However, existing versions of such filters on platforms like YouTube and Facebook are error-prone and vulnerable to copyright trolls. For instance, in 2012, YouTube Content ID, the Google-owned video site’s content filter, took down a user’s video that showed him picking salad ingredients because it included the sound of birds chirping; the automated filter concluded that the video infringed on a copyrighted song that includes the sound of birds chirping. Last year, YouTube once again came under fire when its family-friendly “Restricted Mode” filter mistakenly filtered out users’ relatively banal videos about same-sex relationships.

“There will potentially be more content filtering by platforms,” Mullen said. “How they’re going to be able to track down content and then pay out its copyright, I’m not quite sure, but these decisions are put into law, and then it’s up to the industry to figure out how they’re going to implement them in practice.”

Given the problems encountered by existing content filters, critics of article 13 of the Copyright Directive fear that forcing content-sharing platforms to implement content filters could reduce the freeflow of original creations parodying, appropriating, remixing, or satirizing existing images and videos—hallmarks of countless artists’ practices and of the internet since its inception—to a trickle. If administering filters and licensing agreements becomes too complex, cumbersome, or costly, content-sharing sites could be forced to make even more drastic changes.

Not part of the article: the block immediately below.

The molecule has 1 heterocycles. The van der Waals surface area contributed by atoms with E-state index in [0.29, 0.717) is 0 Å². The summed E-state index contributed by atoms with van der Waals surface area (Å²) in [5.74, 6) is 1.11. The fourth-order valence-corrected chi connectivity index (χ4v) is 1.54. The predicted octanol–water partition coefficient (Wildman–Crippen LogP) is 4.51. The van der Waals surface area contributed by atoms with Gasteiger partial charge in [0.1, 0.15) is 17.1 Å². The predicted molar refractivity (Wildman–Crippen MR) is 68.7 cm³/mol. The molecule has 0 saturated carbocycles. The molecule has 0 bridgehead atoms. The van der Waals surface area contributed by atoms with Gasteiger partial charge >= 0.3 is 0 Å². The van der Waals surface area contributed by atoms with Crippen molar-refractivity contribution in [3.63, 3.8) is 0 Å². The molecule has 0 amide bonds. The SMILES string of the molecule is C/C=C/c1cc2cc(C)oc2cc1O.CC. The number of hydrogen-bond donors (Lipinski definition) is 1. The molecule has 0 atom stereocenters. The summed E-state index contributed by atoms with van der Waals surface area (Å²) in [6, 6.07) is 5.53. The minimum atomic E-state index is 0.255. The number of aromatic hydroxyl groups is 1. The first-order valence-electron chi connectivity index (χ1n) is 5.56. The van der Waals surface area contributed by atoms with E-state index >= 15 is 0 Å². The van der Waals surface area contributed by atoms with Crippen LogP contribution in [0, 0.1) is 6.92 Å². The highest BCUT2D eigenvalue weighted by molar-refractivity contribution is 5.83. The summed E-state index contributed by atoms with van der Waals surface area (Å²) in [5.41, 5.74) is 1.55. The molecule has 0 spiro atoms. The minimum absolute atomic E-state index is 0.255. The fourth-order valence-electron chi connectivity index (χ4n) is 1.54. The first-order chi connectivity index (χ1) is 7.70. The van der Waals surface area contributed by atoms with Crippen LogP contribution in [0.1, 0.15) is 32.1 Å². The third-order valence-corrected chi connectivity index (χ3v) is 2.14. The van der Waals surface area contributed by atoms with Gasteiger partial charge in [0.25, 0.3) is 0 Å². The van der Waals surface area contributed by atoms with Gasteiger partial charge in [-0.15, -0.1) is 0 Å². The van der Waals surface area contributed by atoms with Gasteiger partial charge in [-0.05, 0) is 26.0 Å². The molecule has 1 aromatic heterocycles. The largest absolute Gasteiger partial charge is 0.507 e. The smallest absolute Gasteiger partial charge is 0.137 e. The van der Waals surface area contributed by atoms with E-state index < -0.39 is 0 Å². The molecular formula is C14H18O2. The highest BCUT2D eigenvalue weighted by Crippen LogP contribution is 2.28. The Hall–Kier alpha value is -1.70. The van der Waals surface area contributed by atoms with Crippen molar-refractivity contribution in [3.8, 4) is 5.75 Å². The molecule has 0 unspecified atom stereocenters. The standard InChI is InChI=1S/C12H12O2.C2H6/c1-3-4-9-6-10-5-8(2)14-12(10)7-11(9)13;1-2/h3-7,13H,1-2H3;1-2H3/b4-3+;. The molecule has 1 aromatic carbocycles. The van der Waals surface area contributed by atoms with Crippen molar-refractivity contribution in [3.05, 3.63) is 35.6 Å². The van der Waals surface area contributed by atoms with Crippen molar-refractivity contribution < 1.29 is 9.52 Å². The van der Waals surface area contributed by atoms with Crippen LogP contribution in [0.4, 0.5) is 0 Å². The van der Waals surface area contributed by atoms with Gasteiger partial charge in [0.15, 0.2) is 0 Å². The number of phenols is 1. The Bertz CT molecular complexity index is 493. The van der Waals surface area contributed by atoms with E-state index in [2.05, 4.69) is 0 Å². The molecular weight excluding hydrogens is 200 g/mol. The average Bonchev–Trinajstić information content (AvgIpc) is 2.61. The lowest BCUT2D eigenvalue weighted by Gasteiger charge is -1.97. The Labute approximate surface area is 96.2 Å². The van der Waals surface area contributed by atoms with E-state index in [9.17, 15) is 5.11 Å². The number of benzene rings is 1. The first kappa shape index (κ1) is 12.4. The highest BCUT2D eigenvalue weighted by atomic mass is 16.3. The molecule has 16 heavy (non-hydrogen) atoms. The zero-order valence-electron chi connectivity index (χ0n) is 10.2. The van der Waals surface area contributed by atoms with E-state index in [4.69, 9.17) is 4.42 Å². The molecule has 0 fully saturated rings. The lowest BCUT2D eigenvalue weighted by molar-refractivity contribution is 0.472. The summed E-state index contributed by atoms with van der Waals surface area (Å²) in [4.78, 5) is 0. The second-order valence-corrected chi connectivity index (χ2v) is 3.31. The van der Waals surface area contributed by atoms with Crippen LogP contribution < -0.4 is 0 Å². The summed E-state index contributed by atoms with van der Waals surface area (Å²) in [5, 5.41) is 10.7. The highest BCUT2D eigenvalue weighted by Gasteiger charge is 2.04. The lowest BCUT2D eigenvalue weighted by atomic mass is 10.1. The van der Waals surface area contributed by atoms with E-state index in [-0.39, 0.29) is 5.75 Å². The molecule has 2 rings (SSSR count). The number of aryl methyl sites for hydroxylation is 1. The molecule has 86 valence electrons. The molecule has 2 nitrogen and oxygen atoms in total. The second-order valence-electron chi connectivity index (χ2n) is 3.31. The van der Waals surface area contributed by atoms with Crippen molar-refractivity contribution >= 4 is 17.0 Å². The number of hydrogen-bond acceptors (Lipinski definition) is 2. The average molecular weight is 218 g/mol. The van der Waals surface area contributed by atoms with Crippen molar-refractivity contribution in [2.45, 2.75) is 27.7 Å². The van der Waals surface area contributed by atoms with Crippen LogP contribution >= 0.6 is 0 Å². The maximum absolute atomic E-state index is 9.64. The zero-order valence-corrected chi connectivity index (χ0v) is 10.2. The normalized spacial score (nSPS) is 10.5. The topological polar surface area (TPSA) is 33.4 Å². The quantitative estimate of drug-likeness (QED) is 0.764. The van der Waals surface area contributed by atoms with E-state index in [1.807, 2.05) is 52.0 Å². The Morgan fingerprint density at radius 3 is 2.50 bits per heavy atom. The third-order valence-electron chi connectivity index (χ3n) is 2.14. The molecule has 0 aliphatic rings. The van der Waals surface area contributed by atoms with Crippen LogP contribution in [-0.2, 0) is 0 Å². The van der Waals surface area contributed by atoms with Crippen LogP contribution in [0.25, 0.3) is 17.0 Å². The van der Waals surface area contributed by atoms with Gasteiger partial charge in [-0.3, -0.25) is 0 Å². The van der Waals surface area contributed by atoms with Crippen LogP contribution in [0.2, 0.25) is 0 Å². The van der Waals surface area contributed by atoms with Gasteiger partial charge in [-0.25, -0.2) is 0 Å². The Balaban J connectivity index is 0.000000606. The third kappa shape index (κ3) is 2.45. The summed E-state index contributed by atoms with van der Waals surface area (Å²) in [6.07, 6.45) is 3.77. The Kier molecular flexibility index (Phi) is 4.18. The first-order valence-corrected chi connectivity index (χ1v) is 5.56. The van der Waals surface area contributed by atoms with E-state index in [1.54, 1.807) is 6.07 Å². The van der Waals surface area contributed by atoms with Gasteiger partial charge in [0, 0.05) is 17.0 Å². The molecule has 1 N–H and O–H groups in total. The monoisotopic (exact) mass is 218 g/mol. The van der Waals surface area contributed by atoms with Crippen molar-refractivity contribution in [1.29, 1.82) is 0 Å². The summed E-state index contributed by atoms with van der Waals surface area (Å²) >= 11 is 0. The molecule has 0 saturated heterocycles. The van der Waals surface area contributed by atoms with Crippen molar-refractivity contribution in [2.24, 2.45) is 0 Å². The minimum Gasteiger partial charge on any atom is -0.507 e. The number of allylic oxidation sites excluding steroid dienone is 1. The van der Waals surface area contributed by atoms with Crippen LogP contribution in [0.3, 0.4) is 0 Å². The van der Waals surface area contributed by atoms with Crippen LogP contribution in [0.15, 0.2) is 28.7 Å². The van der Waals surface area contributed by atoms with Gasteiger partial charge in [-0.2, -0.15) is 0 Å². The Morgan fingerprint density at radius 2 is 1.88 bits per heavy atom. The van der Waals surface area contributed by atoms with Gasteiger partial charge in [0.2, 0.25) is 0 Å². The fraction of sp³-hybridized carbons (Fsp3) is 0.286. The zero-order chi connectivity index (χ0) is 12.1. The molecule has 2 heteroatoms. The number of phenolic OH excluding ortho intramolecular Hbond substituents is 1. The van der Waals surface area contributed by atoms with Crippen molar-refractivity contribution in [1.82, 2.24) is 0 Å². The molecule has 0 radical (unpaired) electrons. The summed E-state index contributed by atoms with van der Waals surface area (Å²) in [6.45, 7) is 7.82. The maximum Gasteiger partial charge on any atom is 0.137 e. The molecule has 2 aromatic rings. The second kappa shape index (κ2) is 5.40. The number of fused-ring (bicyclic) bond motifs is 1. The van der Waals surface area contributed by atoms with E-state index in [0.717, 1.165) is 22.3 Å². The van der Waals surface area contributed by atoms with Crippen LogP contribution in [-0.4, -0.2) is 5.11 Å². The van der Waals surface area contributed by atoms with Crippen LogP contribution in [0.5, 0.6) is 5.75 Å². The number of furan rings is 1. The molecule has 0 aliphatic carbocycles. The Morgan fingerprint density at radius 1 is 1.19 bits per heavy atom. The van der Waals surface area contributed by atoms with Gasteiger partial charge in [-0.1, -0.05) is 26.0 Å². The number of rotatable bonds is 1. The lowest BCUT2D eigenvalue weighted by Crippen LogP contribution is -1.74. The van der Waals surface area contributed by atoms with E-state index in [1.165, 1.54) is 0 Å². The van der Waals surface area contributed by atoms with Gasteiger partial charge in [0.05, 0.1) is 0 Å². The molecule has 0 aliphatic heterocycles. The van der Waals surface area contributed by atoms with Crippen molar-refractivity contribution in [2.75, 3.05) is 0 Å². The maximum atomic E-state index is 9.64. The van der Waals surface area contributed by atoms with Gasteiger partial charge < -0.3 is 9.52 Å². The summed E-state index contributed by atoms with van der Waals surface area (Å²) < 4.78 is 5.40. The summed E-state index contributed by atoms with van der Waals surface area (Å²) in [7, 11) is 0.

“The amendments talk about licensing agreements for online content sharing between service providers and rights holders,” said Mullen. “The risk is that, as an unintended consequence, if this becomes too difficult to administer, it just may be that online service providers won’t even upload material if they find that the whole process is going to be too difficult.”